Thursday, December 31, 2015

Peter Nazarek and Nettie Homyak wedding photo

In 2014, K Stone wrote, "I recently discovered your blog, Globeville Story. My great-grandfather, Panko Homyak, is mentioned in your post, “Historic Holy Transfiguration of Christ Cathedral.” He was one of the church founders. I have been doing genealogy research and recently received from a distant cousin a November 1901 wedding photo, of a wedding that likely took place in that church. Panko Homyak is in the photo (far right), as a witness. We know the identity of one of the couples, but do not know who the other two couples are. The couple in the center is Peter Nazarek/Nazaryk and Mastazia Chomjah (Nettie Homyak). We contacted the church, but many church records were lost in a flood. I wonder if you would consider posting the photo on your blog, asking if any of your readers can identify those people?"
Some observations: Since the church was founded in 1898, this wedding would have been performed by Father Nicholas Seregelly, a Greek Catholic priest. In the Denver city directory of 1896, Panko Homyak is listed as a cigar maker and may explain his holding cigar in a wedding photos. Is Nettie his daughter? Why is Panko's wife not in the photo?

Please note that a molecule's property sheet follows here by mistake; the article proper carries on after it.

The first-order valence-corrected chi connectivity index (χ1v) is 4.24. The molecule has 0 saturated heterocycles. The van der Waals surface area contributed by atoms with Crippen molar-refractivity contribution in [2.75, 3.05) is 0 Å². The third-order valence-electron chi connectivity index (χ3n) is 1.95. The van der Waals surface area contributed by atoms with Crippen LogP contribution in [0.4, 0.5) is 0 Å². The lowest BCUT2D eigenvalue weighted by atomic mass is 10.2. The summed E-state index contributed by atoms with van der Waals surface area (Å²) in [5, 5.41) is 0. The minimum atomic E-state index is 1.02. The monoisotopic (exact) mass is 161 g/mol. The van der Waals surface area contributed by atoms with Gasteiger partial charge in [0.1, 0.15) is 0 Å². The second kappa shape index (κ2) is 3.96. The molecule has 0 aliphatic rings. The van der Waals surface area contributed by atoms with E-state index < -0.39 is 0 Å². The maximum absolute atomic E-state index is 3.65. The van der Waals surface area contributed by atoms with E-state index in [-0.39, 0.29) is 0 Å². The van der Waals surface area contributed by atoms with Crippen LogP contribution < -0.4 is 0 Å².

Does anyone have any information about these couples?
The wedding couple in the center is Peter Nazarek (Nazaryk) and Mastazia Chomjah (Homyak),
and the man on the far right (holding the cigar) is Panko Homyak.
The wedding took place November 3, 1901. Probably at Holy Transfiguration of Christ Orthodox Cathedral, then called Greek Catholic Church, Transfiguration of Christ

Tuesday, December 29, 2015

Stories to tell - Discover Denver

Janet Tekavec Wagner explains, “My great grandfather, Conrad Jacoby, and my grandfather John Jacoby, built this house at 4438 Lincoln Street, across from Garden Place School. The entire family, adults and children, worked in the sugar beet fields. My mother, Leah Jacoby, and her four brothers were born there. After they married, my mom and dad, Joe and Leah Tekavec, lived there. I was born in that house. Long after we sold the house in 1990, people still referred to it as the ‘Jacoby House’.”
Every building has a story to tell and Globeville's houses, businesses and churches have been gathering tales for over a hundred years. Do you know the history of your home? Would you like to? Discover Denver, a building and neighborhood survey means to identify historic and architecturally structures citywide. Led by Historic Denver in partnership with the City and County of Denver and History Colorado, the survey will gather information using public records, academic research, neighborhood canvassing, and tips from the public. Findings will be accessible online so that everyone can learn the stories form the buildings in their neighborhood.
To find out more, access survey reports from pilot areas, to volunteer, or offer information about your home, business or church in Globeville, visit or contact
Far right, Janet’s grandmother Mary (Claus) Jacoby holding baby Floyd Jacoby.
Man on porch is her father Conrad Claus, and middle woman is Mary’s sister.
Photo about 1915. Used with written permission from Janet Wagner.

Jacoby house about 1938.
Used with written permission from Janet Wagner.

4438 Lincoln summer, 2014
® Mary Lou Egan